Contributed by Andrew Woolbright / In 1972, Gilles Deleuze and Félix Guattari – a French philosopher and a French psychoanalyst, respectively – published Anti-Oedipus: Capitalism and Schizophrenia. It became something of an intellectual sensation. Among other things, they challenged Freud’s focus on the Oedipus complex as an irrepressible source of human aggression and regimentation. Michel Foucault, another French philosopher, saw their ideas as a reaction to the scourge of fascism in the twentieth century – that is, a search for channels that diverted the human attraction to totalitarian control. Deleuze and Guattari’s fascination with a nomadic, disassociated self inextricable from nature and the cosmos was, said Foucault, an introduction to a non-fascist life.
This would have been rich fodder for artists in the socio-political ferment of Europe in the 1970s, when longstanding illiberal arrangements and ideas were under attack. So it is now, as fascistic notions of social and political order resurface and percolate worldwide. Against that backdrop, the palpable shift towards interiority and reclusiveness, the auto-erotic, and insidious social architecture in the work of several Lower East Side artists reads as a nod to anti-Oedipal ego death, and a resistance to American fascism.
In Shannon Cartier Lucy’s solo show “Home is a crossword puzzle I can’t solve,” at Lubov Gallery, a series of brunaille and gray-hued paintings explore small and psychically charged spaces through female bodies. They incorporate the trapped paranoia of the recluse, and seem to signal an intentional withdrawal from society while still mirroring the traumas of the exterior world within the kitchen, the living room, and the bedroom. The work imparts the self-imposed repression of desire, perhaps as an act of protest. In My Signature Act, for instance, hands attempt to play the piano while balancing a cup of coffee, a pencil, and a tongue depressor. Ritual self-sterilization is another Cartier Lucy motif: the uncannily deft painting Naptime that shows a woman sleeping under a plastic furniture cover that can also be seen on every surface around the house.
Perhaps the most charged painting of her show is Ruffles and Bells. Seen from behind, a girl looks out the window of a small room. She is wearing only a ruffled fabric around her waist and bells around her ankles, as if she is a domesticated pet. Her age is indecipherable, but her pigtails suggest infantilization. No violence and sexual trauma is visually indicated, but it seems to be looming, rendering the involuntary voyeurism of the viewer especially squalid. The artist may be discreetly condemning misogyny. Certainly a measure of hostility is unmistakable. Although Cartier Lucy usually stops short of explicit trauma and violence, Our New Home is a notable exception. It depicts a bowl of goldfish cooking on the open flame of a stove – a jarringly cruel fate for helpless fish that are normally cared for.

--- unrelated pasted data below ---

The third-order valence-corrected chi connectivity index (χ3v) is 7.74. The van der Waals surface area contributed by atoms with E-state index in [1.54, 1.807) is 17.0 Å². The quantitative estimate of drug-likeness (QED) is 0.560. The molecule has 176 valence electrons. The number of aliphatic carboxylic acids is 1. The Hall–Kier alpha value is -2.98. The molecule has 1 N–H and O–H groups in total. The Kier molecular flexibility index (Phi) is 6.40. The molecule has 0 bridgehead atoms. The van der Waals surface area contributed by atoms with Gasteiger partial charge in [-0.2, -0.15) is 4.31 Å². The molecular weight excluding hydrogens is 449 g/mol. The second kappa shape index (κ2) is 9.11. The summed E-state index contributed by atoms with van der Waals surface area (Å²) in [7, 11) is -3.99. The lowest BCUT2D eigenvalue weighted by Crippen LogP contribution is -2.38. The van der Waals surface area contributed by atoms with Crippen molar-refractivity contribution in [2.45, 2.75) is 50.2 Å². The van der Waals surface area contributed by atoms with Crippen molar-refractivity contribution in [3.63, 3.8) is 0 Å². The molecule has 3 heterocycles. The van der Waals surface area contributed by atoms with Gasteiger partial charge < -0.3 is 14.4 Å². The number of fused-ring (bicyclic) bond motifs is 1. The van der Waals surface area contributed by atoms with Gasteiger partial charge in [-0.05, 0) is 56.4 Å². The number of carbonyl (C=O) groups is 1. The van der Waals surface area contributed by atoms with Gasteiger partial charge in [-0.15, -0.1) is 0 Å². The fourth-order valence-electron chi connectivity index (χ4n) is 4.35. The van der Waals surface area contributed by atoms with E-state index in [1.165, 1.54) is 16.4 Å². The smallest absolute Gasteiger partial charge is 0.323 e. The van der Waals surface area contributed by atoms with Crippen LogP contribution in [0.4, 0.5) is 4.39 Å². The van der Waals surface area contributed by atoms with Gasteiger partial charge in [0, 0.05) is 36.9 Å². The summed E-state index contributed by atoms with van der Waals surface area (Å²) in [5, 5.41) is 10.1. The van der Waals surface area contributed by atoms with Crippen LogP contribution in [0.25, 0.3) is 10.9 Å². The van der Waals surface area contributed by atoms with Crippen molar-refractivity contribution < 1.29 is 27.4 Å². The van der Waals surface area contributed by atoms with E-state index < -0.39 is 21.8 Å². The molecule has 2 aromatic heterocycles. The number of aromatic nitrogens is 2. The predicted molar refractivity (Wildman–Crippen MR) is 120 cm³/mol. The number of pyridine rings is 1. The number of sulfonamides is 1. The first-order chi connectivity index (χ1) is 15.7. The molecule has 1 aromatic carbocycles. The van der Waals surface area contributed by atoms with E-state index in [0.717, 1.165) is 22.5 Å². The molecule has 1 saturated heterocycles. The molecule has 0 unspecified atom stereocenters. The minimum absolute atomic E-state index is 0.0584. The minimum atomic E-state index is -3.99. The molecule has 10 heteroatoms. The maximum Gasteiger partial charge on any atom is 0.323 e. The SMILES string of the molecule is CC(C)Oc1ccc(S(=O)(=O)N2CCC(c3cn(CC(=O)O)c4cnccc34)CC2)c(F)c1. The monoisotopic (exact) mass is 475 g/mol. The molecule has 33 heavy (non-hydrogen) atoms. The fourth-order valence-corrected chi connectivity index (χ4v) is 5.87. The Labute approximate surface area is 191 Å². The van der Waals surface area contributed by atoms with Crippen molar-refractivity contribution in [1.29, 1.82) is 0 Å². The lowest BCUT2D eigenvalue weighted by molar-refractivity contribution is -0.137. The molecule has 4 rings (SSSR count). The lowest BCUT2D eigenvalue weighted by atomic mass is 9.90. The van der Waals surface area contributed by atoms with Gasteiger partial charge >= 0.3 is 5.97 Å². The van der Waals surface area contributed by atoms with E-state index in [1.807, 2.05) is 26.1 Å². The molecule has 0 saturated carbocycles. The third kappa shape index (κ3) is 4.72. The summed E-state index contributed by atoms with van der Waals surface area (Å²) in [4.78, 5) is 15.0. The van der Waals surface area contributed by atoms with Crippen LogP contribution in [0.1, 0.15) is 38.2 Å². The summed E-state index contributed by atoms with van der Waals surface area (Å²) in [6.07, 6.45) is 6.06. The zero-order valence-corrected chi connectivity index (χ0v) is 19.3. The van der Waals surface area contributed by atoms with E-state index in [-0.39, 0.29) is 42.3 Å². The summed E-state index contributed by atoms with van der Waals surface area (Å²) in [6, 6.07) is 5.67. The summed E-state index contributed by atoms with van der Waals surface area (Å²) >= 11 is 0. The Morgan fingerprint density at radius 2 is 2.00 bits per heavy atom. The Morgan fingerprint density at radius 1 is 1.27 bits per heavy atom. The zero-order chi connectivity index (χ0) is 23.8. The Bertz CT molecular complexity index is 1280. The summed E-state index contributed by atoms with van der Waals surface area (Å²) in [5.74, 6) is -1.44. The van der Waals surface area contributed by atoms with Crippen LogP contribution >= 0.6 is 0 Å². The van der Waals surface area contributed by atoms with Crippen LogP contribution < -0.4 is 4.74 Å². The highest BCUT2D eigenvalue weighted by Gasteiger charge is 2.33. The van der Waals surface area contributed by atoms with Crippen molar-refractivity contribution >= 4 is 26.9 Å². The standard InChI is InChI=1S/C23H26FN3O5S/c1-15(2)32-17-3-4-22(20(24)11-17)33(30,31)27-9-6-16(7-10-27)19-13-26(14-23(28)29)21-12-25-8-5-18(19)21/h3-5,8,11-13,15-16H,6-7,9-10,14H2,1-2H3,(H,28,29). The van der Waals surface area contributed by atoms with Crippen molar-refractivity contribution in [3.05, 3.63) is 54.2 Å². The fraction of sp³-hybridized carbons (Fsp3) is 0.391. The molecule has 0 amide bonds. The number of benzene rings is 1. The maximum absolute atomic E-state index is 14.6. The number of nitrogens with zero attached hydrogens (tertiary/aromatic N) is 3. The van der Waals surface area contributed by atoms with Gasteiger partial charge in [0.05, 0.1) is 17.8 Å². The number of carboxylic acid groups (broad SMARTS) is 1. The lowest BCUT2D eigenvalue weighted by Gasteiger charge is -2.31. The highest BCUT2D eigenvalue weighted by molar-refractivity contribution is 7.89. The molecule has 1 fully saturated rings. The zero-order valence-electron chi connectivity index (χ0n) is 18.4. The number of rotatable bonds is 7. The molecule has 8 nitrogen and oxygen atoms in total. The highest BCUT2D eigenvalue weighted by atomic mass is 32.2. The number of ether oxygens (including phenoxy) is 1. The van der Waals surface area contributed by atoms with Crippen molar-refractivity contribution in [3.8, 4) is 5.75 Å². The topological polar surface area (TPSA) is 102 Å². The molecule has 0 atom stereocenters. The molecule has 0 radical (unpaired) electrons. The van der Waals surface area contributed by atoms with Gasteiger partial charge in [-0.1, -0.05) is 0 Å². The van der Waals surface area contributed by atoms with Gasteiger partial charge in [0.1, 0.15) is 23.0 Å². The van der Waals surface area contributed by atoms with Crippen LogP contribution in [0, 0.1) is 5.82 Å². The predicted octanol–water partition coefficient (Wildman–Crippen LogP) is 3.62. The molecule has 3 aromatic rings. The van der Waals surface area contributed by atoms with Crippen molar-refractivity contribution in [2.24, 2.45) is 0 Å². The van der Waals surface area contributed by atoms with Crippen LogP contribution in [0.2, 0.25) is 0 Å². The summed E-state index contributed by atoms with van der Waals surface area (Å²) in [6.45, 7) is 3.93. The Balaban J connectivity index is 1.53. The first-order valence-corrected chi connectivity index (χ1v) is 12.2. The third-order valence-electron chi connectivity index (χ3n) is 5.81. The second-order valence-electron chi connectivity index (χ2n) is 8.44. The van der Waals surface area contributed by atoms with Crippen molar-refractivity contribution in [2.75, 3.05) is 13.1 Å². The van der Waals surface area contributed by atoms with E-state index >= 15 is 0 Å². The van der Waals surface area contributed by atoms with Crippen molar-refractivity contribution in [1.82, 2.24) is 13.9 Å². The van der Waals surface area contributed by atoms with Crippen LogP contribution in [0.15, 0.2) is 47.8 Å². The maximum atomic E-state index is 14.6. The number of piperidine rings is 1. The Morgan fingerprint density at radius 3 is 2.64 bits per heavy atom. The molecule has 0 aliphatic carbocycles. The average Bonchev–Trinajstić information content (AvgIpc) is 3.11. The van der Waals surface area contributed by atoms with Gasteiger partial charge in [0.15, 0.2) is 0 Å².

Jenna Gribbon’s paintings – of scenes she admits indulge personal fetishes and desires – are substantively less opaque than Cartier Lucy’s and comparably powerful. In her recent NYC show at Fredericks & Freiser, Gribbon presented paintings that depicted auto-erotic acts in confined spaces, creating what Deleuze and Guattari would call a celibate machine. The gallery became a theater of erotic explorations of power and dominance. But their very isolation makes it anti-Oedipal. She currently has an exhibition of portraits on view at Howard’s in Athens, Georgia.
At 17 Essex, a different kind of anti-Oedipal musing emerges in Faina Brodsky’s “Privately Owned Public Space.” Her drawings explore fragmented sections of building exteriors and interiors, situated in vignettes. In one of the pieces, a spider web appears in the top right corner of the drawing, done in a graphic style that would work for a tattoo. The drawings bring to mind a dreamy stroll in which experiences and sensations blend and merge with the self. They are reminiscent of Mike Kelley’s Educational Complex – his project of replacing physical with psychic space, leaving blank what cannot be remembered. Referencing public/private spaces such as the marble lobbies of skyscrapers, Brodsky sees them are vivid reminders of the authority and ownership we cannot see or confront, and may therefore choose to reject. Leaving sections of her architectural drawings blank, she suggests that the missing information is purposely withheld or repressed.
The work of all three women reflects the denial of ego and the disruption of power: Cartier Lucy’s reclusive mimicry of sadism and self-regulation; Gribbon’s fetishization of dominance and submission; and Brodsky’s deconstruction of public/private space. Each artist willfully internalizes and dramatizes the trauma and sadism of our current politics, seeking to neutralize it by making it the stuff of controlled games and ritual. It’s a start.
“Shannon Cartier Lucy: Home is a crossword puzzle I can’t solve,” Lubov Gallery, 5 East Broadway, #402, New York, NY. Through March 8, 2020.
“Jenna Gribbon,” Howard’s, Athens,, GA. Though March 7, 2020.
“Faina Brodsky: Privately Owned Public Space,” 17 Essex Street, New York, NY. Through March 29, 2020.
Andrew Paul Woolbright (Chicago, b. 1986) is an artist, gallerist, and writer working in Brooklyn, NY. He is an MFA graduate from the Rhode Island School of Design in Painting and has exhibited with the Ada Gallery, Nancy Margolis, and Coherent in Brussels, BE. His work has been reviewed in Two Coats of Paint, The Boston Globe, The Chicago Reader, and The Providence Journal and is currently in the collection of the RISD Museum. He is the founder and director of Super Dutchess Gallery located at 53 Orchard Street on the Lower East Side in New York City and currently teaches at SUNY New Paltz.
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